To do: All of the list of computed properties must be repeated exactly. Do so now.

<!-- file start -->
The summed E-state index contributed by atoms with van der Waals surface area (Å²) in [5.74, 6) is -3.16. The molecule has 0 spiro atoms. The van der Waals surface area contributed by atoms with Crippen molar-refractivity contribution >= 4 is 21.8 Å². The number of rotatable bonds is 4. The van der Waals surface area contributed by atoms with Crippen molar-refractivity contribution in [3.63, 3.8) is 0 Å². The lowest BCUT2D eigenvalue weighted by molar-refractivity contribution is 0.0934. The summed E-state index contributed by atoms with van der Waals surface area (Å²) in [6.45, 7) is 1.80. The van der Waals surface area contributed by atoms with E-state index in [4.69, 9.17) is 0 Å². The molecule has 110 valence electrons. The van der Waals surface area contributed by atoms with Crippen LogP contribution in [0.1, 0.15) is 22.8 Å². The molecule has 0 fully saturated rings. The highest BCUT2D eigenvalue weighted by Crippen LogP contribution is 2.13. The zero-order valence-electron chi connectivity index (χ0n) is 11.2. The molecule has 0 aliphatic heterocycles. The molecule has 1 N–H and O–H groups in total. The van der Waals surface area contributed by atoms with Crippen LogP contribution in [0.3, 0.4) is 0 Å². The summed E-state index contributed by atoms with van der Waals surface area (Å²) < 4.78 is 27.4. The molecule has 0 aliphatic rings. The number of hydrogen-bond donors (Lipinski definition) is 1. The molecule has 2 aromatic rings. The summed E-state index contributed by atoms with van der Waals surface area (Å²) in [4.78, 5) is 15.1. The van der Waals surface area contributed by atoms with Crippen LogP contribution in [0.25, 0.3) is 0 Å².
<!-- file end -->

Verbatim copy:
The summed E-state index contributed by atoms with van der Waals surface area (Å²) in [5.74, 6) is -3.16. The molecule has 0 spiro atoms. The van der Waals surface area contributed by atoms with Crippen molar-refractivity contribution >= 4 is 21.8 Å². The number of rotatable bonds is 4. The van der Waals surface area contributed by atoms with Crippen molar-refractivity contribution in [3.63, 3.8) is 0 Å². The lowest BCUT2D eigenvalue weighted by molar-refractivity contribution is 0.0934. The summed E-state index contributed by atoms with van der Waals surface area (Å²) in [6.45, 7) is 1.80. The van der Waals surface area contributed by atoms with E-state index in [4.69, 9.17) is 0 Å². The molecule has 110 valence electrons. The van der Waals surface area contributed by atoms with Crippen LogP contribution in [0.1, 0.15) is 22.8 Å². The molecule has 0 fully saturated rings. The highest BCUT2D eigenvalue weighted by Crippen LogP contribution is 2.13. The zero-order valence-electron chi connectivity index (χ0n) is 11.2. The molecule has 0 aliphatic heterocycles. The molecule has 1 N–H and O–H groups in total. The van der Waals surface area contributed by atoms with Crippen LogP contribution in [0.3, 0.4) is 0 Å². The summed E-state index contributed by atoms with van der Waals surface area (Å²) < 4.78 is 27.4. The molecule has 0 aliphatic rings. The number of hydrogen-bond donors (Lipinski definition) is 1. The molecule has 2 aromatic rings. The summed E-state index contributed by atoms with van der Waals surface area (Å²) in [4.78, 5) is 15.1. The van der Waals surface area contributed by atoms with Crippen LogP contribution in [0.25, 0.3) is 0 Å².